Sadly only got to three books yesterday.
Alan Brinkley’s Voices of Protest: Huey Long, Father Coughlin, and the Great Depression. This is a fun read, tracking the comet-like rise and fall of Long and Coughlin during the 1930s, with the climax in 1935. Brinkley sees Long and Coughlin’s brief success in their ability to give voice to the anxieties of small farmers, conservative workers, and other members of the middle class who lamented the passing of small-town community interactions in the face of centralization and industrialization of American economy and society. The bad guys were financiers and bankers (for Coughlin) and the wealthy (for Long); the solution was government–but not big or centralized government. And there’s the rub, because Long and Coughlin were fighting against modernization, a force that could truly only be stopped with some sort of radical economic change–like a big, centralized government–which Long, Coughlin, and their followers were unwilling and unable to consider such an alternative. It’s a story of American political character (in the Hartzian liberal tradition), middle-class anxiety, and demagoguery. Fun stuff.
John Higham’s Strangers in the Land: Patterns of American Nativism, 1860-1925. Higham sees three traditions in American nativism: anti-Catholicism, anti-radical, and racial nationalism. These rear their ugly heads in different degrees throughout this period in American history, usually during times of economic crisis/tension. This works for the late 1880s and 1890s (Haymarket, Homestead, Pullman), but as he admits in the epilogue, material conditions didn’t connect to nativism during the 1920s, when the US passes its most stringent immigration laws (1921 Emergency Immigration Act, 1924 National Origins Act). That said, his identification of the different strands of nativism is helpful, as his explanation of the development of racial nationalism, which required some scientific slight-of-hand (courtesy of eugenicists) to overcome the positive implications of Darwin’s survival of the fittest. Way better than Daniels’s Guarding the Door.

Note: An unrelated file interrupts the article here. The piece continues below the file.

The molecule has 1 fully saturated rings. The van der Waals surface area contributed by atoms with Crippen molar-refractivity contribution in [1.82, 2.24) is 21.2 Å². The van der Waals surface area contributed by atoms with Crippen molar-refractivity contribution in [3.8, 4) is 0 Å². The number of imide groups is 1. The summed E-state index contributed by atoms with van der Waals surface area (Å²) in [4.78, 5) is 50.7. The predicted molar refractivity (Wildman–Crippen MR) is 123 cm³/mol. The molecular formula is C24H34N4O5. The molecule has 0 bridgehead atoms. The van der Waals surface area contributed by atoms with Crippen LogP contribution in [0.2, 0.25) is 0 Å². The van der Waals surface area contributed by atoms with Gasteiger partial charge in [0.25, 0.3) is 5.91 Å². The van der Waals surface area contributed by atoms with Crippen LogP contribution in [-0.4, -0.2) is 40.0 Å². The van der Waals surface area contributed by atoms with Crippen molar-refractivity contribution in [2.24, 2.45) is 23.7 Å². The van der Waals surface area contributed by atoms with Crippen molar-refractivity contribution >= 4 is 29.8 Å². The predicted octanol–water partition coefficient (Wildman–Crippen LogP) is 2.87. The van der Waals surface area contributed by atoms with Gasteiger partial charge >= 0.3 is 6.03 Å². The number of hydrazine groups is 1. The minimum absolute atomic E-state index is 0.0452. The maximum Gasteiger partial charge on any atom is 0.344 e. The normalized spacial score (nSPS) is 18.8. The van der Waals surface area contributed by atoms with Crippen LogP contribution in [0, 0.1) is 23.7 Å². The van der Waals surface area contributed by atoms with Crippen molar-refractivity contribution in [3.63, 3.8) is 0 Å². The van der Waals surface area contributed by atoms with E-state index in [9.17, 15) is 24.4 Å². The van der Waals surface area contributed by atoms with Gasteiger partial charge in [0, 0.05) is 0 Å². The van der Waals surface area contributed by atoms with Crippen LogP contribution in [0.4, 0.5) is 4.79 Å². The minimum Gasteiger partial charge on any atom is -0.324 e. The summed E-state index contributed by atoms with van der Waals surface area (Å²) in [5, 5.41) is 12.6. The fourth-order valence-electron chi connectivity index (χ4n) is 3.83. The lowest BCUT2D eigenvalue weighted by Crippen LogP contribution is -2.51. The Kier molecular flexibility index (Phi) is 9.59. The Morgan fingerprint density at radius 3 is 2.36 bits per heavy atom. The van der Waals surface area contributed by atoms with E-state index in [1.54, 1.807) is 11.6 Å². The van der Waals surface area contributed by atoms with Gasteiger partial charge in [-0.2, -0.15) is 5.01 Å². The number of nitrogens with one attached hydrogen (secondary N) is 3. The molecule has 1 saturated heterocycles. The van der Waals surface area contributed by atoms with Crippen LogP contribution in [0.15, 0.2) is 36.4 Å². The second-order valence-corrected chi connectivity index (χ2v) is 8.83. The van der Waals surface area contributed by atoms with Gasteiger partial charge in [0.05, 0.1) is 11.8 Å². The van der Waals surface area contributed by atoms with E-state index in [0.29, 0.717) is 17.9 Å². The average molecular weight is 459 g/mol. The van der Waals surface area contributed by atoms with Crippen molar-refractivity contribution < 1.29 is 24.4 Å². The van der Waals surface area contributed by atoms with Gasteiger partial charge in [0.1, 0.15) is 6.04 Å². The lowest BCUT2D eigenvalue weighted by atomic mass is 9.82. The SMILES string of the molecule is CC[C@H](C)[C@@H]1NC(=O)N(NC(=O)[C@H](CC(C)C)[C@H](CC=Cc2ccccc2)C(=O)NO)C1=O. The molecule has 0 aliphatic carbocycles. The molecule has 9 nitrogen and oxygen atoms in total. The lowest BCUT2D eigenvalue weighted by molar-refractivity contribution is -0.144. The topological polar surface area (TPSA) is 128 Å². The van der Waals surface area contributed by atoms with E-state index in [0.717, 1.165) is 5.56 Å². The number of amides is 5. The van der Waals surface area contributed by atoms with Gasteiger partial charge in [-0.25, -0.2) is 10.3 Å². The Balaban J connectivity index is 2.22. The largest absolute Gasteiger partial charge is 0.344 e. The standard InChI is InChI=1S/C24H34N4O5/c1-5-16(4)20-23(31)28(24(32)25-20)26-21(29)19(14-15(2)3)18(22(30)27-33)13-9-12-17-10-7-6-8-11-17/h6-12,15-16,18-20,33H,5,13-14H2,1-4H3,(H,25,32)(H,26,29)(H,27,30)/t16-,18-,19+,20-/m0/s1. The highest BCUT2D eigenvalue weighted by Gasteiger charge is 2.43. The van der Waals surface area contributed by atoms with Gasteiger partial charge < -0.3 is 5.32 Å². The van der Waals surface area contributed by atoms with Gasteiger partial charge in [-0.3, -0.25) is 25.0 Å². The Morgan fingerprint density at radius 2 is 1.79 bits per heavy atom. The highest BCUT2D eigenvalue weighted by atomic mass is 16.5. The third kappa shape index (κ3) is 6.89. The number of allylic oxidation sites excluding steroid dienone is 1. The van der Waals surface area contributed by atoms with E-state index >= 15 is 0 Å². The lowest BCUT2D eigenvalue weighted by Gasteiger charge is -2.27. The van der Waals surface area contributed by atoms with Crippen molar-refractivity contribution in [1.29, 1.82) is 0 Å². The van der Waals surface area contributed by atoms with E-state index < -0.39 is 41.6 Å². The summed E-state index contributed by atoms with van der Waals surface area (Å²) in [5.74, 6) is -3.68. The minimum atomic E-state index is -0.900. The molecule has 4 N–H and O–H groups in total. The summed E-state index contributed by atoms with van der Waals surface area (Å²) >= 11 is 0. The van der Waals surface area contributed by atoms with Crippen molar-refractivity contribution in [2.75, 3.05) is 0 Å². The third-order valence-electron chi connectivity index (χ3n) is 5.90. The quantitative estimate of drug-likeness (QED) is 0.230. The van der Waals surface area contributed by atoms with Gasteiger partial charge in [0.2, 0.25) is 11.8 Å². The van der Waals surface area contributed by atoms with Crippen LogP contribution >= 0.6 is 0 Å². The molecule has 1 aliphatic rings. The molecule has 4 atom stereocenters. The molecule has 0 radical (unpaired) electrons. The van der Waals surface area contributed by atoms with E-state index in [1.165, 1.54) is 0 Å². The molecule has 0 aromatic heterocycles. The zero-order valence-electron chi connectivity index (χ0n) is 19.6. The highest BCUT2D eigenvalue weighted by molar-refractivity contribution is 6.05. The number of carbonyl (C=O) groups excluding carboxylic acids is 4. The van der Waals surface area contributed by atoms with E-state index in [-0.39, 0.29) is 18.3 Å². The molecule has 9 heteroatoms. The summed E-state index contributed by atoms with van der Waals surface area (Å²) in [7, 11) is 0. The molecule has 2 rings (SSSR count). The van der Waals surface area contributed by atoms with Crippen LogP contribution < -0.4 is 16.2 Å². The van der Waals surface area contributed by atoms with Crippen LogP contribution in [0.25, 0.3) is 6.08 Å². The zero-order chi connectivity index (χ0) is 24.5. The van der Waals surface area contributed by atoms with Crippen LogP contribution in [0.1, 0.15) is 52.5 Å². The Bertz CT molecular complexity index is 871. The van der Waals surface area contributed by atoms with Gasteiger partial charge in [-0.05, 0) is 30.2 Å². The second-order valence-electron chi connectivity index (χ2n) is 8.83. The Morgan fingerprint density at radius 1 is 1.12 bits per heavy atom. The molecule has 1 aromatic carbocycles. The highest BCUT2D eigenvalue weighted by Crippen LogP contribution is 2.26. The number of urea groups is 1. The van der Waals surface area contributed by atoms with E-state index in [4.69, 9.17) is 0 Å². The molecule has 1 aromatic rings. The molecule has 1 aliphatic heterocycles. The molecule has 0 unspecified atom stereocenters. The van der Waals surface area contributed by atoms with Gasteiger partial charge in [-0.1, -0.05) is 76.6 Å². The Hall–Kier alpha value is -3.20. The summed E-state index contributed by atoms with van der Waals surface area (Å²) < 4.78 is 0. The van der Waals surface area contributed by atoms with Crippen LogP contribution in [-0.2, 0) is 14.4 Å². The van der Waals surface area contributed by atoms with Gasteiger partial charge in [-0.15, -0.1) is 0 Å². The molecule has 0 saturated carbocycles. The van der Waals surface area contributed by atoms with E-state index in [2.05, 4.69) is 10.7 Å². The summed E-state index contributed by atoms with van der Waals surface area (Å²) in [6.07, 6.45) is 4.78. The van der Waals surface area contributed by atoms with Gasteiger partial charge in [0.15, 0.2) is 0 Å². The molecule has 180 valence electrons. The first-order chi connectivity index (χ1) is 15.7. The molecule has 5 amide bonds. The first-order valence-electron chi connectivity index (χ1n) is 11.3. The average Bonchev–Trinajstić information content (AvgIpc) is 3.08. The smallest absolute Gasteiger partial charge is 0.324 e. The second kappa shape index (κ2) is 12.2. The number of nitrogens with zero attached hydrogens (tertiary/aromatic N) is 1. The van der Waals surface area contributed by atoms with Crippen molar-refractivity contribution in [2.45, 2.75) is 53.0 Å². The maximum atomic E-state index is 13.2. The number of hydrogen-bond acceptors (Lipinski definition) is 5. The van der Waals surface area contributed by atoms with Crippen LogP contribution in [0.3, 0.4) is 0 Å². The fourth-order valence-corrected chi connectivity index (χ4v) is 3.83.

Katherine Blee’s Women of the Klan: Racism and Gender in the 1920s. Holy shit this was weird. The second Klan got crazy powerful during the 1920s in Indiana, and it infiltrated every aspect of life: parades, weddings, funerals, junior auxiliaries, and, of course, women’s Klan chapters. The WKKK, though, rejected the female-submission aspects of the KKK, instead providing women with an organization through which they could form social bonds as well as act in highly political ways, such as helping each other get to the polls (remember: 19th amendment in 1920), boycotting Catholic and Jewish establishments, and spreading rumors about community members. Blee wants to argue that this demonstrates that not all right-wing women activists are submissive conservative types; I say “meh.” But she does a great job showing how pervasive the Klan was during the 1920s. Scary shit.
Over the next two days, I’ve got about ten books to read in order to catch up. I’ll be reading some under the influence of beer and with fireworks as my reading light. Stay tuned.